June 01--Words and music from the Civil War era made for an emotional Saturday evening for several people who attended the performance of "Civil War Songs and Letters" by the Dead Men's Hollow band and members of the Guillotine Theater.
The performance consisted of letters from writers impacted by the American Civil War read aloud by the professional actors of the Guillotine Theatre and accompanied by period music. The mixture of the spoken word and the music was moving, said David Snyder, of Point of Rocks.
"And it seemed to have more meaning because it's in Frederick, not in California or somewhere else," Snyder said.
Snyder's wife, M.J., said she knows nothing about the Civil War.
"I went to Catholic school, and they didn't teach us about the Civil War," M.J. Snyder said. "But it was very well done. I liked the individual letters by people who were touched by the war, the different personal perspectives of the war, not just soldiers dying."
Maryann Greico traveled from Rockville for the event "because this is special," she said. "You can do all the other events any Saturday night, but this is special."
Grace McKinney, 23, said her father is heavily involved in the Frederick Film Festival, which presented the performance, but she has her own interests in the Civil War.
"These are very human stories from both sides" of the conflict, McKinney said. "These are compelling stories. I'm fairly academically inclined, so I find primary sources interesting."
In addition, Maryland is the Old Line State, which was right in the middle of the conflict, McKinney said, adding that bodies and troops were transported through the state and the National Museum of Civil War Medicine is in Frederick.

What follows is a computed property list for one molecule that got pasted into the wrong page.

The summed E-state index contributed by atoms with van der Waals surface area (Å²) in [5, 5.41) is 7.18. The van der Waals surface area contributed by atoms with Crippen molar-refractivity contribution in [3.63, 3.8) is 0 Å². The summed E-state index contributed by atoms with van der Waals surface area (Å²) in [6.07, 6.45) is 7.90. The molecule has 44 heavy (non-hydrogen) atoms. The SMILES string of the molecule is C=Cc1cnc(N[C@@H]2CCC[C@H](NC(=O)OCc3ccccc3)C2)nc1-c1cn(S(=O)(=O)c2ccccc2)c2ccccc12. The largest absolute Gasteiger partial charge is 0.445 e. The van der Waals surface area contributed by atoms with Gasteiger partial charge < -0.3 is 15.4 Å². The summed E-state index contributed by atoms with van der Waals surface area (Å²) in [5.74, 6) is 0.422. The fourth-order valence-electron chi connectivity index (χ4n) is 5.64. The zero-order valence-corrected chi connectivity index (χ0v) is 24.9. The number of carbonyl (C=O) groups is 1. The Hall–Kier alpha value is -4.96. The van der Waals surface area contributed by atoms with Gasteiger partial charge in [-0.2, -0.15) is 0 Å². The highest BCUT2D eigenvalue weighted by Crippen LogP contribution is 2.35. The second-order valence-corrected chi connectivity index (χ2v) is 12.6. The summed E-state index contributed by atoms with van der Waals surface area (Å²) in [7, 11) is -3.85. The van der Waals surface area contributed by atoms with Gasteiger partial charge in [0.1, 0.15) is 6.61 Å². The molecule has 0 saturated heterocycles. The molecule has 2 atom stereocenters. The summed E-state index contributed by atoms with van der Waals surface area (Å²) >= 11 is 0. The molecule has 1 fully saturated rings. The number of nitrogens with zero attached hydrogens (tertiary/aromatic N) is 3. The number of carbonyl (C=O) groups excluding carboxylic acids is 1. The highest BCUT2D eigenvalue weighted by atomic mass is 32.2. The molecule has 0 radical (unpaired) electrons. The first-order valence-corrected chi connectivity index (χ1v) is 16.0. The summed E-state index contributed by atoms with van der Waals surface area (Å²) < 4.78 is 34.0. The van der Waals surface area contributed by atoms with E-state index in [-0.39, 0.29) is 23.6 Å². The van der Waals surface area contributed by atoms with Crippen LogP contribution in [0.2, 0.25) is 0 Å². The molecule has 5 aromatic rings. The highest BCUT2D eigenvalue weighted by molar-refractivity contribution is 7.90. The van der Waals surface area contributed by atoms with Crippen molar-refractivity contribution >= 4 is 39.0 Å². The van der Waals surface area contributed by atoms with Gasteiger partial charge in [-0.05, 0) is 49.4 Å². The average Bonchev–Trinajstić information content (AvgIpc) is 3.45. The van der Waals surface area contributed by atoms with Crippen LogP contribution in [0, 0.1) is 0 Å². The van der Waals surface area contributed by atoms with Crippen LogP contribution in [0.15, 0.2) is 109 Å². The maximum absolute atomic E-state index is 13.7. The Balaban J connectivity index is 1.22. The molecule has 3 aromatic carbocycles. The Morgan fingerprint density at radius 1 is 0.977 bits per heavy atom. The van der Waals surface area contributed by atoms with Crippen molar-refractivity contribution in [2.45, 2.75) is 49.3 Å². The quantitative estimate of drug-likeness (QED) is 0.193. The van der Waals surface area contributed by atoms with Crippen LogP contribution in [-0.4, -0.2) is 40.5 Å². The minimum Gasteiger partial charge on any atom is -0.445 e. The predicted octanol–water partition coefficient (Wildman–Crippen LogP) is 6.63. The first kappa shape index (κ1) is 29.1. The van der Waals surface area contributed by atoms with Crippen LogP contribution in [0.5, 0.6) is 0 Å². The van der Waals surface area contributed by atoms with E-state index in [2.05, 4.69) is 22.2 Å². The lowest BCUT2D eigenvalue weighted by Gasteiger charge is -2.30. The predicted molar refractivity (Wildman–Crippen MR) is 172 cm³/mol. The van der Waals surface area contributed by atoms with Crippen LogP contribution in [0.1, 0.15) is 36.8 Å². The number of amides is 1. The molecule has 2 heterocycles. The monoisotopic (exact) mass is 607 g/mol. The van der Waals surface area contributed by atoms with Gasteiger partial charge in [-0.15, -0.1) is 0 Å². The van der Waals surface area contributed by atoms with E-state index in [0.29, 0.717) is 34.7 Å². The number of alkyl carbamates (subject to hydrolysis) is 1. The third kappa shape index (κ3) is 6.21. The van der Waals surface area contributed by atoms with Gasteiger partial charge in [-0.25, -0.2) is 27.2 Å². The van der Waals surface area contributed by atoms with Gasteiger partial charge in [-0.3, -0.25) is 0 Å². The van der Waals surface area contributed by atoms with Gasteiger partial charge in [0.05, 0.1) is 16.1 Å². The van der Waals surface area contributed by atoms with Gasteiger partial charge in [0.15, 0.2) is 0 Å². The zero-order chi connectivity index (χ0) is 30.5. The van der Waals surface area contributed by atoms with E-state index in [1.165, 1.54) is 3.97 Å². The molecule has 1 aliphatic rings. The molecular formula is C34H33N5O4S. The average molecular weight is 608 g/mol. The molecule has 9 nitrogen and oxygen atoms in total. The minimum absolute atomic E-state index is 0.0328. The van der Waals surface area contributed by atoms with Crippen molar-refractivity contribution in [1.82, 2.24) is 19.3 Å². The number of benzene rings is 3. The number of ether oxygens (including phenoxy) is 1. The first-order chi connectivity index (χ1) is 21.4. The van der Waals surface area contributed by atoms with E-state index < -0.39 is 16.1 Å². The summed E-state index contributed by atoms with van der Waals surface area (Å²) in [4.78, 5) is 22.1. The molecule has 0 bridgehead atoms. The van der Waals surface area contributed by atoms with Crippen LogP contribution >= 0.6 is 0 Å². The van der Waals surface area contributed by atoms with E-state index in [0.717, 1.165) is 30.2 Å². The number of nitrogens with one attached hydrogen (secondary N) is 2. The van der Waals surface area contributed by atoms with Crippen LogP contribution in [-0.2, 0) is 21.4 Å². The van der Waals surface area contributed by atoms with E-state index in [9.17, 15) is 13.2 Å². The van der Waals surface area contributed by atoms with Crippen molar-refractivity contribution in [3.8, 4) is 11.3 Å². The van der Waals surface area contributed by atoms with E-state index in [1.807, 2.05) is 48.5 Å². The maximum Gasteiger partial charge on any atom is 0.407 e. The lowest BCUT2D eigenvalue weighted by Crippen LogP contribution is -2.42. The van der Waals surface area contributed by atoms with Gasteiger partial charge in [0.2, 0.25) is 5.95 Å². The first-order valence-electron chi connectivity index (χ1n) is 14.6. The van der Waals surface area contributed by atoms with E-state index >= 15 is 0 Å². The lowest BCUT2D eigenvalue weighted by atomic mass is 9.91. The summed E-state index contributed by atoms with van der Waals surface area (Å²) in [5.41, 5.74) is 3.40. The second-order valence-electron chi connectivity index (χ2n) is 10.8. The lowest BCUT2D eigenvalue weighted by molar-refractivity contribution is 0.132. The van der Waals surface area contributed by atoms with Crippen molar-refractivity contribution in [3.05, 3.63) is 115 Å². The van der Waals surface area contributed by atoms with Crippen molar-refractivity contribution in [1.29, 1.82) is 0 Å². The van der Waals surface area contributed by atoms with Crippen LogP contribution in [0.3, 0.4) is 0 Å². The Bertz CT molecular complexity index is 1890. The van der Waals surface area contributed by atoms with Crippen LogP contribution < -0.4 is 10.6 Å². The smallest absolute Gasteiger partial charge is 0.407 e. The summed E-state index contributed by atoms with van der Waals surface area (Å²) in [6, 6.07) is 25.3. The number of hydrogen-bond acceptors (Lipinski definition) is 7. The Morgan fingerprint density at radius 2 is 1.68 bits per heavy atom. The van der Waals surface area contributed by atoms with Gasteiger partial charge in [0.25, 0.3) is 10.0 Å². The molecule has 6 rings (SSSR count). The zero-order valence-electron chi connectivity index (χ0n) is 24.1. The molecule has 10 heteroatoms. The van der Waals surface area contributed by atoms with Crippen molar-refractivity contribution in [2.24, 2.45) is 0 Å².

McKinney joined several others in applauding the music by Dead Men's Hollow band.
Hearing words from the people involved in the Civil War and others who lived during the conflict was extraordinary, said Meg Egan Auderset, of Frederick.
"We live in Frederick and the Civil War was all around us, but I'm really struck by the words and music of that era," Egan Auderset said. "I'm very conscious of the Civil War. Our churches and hospital are rich with those echoes."
Ron Layman described the event as "keeping history alive. I'm no Civil War buff, but I think they're doing a great job," he said midway through the performance, referring to the band and actors.
"The soldiers -- they marched right through downtown Frederick," said Layman, owner of the Faux School building, where the event was held.
The event began with a showing of the film "The Wheatfield," a short animated film written and performed by actor Stephen Lang, which provides the tale of the Battle of Gettysburg through the eyes of an old Union soldier named James Jackson Purman.
The event was a way to connect the film, history, music and theater, event volunteer Suan Butcher said.
"And with the Frederick Film Festival coming the end of June, we invite the public to come out and see over 70 films that will be shown over a three-day period, both at the Weinberg Center and the Delaplaine Visual Arts Education Center," Butcher said.
Information about the sixth annual Frederick Film Festival scheduled June 27 to 29 is at www.TheF3.com/CivilWar.
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